Belfast Telegraph

Thursday 18 September 2014

Indonesia axes Miss World bikinis

Bikinis have been banned from this year's Miss World contest in Indonesia after protests from hardline Muslims

Miss World organisers have axed bikinis from this year's pageant in Indonesia, replacing them with conservative beach sarongs amid mounting protests from hardline Muslim groups.

The 2013 competition is being hosted in the resort island of Bali and the capital, Jakarta, in September.

All of the around 130 contestants will be required to wear Bali's traditional long sarongs instead of the bikinis that are traditionally part of the competition, said Adjie Soeratmadjie, one of the local organisers. He said the London-based Miss World Organisation has agreed to the request out of respect for the traditional customs and values of Indonesia.

Most Muslims in Indonesia, the world's most populous Islamic country, are moderate, but a small extremist fringe has become more vocal in recent years. "There will no bikini in this year's Miss World pageant to respect our traditional customs and values," Mr Soeratmadjie said. "This is a sensitive issue in Indonesia." He said the sarong would be made creatively and designed specifically for the event.

The Miss World Organisation did not immediately respond to a written query. The pageant began in the 1950s, and the first winner was crowned in a two-piece bathing suit.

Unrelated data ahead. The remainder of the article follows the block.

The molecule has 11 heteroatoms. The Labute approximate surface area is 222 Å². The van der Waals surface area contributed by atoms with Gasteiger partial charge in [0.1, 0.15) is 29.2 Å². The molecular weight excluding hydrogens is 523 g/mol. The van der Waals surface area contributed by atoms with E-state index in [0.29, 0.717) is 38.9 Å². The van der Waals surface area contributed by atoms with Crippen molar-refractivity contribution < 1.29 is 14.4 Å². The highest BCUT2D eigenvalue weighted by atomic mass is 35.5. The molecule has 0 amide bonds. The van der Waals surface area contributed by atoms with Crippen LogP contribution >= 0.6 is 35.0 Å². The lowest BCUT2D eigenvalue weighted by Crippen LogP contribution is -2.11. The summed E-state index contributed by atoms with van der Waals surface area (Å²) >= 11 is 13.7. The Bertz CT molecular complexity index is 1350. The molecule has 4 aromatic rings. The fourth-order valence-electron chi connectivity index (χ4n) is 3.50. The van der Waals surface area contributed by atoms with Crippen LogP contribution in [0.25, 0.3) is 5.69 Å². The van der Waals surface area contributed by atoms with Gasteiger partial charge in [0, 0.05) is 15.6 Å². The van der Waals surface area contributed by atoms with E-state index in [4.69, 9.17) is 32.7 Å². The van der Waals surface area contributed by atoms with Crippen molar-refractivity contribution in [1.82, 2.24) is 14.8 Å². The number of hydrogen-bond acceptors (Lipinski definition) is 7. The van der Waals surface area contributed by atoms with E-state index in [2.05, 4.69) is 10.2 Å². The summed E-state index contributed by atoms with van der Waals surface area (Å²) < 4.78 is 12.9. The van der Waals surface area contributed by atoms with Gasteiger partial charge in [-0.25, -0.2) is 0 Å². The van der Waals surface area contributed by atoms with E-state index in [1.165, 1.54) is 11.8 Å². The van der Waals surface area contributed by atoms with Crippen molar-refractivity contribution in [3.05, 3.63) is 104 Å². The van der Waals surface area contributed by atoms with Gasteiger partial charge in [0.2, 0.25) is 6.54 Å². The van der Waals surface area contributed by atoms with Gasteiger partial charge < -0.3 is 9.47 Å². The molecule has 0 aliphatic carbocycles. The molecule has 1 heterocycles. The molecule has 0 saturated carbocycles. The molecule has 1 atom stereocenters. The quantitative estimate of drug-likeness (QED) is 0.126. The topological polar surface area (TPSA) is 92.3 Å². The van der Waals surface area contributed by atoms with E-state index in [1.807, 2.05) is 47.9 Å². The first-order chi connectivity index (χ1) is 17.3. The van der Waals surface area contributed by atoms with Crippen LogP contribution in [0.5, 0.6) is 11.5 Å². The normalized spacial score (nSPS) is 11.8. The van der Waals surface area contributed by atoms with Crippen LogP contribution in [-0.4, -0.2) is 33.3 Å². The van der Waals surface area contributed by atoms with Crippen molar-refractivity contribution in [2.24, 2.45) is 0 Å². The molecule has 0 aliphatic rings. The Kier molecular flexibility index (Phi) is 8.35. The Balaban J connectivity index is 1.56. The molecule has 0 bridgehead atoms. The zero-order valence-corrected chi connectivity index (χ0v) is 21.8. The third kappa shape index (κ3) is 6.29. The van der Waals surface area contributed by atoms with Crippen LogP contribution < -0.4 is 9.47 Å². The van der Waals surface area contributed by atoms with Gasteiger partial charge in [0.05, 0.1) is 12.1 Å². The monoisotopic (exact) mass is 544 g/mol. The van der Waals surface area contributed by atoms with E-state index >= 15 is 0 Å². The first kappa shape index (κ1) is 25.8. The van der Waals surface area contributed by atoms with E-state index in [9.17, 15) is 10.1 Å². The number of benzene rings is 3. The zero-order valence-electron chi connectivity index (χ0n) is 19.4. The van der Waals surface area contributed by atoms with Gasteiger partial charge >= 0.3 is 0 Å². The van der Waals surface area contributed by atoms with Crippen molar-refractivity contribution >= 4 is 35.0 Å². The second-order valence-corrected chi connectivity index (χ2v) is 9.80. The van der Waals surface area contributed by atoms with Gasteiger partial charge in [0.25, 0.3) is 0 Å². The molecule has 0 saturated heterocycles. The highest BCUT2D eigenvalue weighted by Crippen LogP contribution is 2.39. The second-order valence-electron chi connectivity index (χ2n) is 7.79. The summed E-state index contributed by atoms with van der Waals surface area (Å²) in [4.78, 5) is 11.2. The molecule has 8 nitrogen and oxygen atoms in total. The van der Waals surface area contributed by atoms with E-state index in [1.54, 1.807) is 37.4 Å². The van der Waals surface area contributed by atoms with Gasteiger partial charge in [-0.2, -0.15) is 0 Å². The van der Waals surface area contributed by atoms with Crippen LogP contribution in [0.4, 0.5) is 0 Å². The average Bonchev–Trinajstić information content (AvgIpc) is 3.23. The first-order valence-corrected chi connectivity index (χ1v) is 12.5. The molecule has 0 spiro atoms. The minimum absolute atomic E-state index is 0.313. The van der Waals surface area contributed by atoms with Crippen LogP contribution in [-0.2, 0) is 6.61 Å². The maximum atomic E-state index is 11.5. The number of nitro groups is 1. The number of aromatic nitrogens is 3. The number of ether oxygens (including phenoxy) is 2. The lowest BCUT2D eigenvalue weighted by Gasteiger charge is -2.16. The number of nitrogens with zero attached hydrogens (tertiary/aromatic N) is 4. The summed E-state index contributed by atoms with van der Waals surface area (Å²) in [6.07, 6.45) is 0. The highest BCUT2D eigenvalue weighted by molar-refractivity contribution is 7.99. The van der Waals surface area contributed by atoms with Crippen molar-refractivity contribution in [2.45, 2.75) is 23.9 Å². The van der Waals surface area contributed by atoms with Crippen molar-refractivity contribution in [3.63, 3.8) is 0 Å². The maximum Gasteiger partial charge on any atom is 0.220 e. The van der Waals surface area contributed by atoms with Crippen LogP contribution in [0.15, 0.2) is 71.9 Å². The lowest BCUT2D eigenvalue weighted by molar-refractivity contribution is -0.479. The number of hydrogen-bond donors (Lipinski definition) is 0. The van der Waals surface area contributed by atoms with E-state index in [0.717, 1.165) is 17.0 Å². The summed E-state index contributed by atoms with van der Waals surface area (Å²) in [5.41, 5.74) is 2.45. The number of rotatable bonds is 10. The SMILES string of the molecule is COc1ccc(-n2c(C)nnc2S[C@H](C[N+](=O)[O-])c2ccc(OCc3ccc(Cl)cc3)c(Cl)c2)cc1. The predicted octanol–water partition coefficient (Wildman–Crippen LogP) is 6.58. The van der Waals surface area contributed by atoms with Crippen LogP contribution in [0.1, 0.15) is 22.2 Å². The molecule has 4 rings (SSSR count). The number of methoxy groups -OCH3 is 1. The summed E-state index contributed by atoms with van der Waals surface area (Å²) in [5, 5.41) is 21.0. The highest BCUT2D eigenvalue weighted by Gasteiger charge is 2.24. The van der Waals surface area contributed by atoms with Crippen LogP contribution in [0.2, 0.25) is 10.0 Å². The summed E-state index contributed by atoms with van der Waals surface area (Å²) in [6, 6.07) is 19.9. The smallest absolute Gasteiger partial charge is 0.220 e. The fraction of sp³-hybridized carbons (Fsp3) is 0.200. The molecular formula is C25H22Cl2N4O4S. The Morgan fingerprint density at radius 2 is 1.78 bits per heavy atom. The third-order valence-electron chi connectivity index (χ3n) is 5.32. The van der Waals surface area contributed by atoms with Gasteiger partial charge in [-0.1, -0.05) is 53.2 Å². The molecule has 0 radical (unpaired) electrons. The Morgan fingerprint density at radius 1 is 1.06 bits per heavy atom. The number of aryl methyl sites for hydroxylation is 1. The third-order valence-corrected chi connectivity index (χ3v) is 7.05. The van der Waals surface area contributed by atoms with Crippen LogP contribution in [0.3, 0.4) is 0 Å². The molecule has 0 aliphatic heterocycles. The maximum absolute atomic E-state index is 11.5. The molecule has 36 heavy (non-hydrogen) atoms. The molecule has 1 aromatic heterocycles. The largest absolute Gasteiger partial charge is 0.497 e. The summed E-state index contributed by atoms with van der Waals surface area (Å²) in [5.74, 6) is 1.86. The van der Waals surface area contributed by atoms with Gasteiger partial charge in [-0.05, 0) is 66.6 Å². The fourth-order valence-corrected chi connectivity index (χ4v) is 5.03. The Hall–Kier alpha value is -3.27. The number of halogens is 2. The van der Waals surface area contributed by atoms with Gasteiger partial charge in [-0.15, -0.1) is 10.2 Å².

Controversy over the pageant has been mounting in Indonesia, which has a reputation as a tolerant, pluralist society that respects freedom of expression.

Clerics of the Indonesian Council of Ulema, or MUI, said they would send a letter to President Susilo Bambang Yudhoyono to demand that the beauty pageant be cancelled.

"That contest is just an excuse to show women's body parts that should remain covered," said Mukri Aji, a prominent cleric from West Java province's MUI branch. "It's against Islamic teachings."

Hizbut Tahrir Indonesia, a hardline Islamic group, said it planned to stage a protest and called for the competition to be moved elsewhere.

Extremists have pushed through controversial laws - including an anti-pornography bill - and have been known to attack anything perceived as blasphemous, from transvestites and bars to "deviant" religious sects. Lady Gaga was forced to cancel her sold-out concert in Indonesia in May following threats by Islamic hard-liners. Jennifer Lopez toned down her sexy outfits and dance moves during a show in Jakarta last December.

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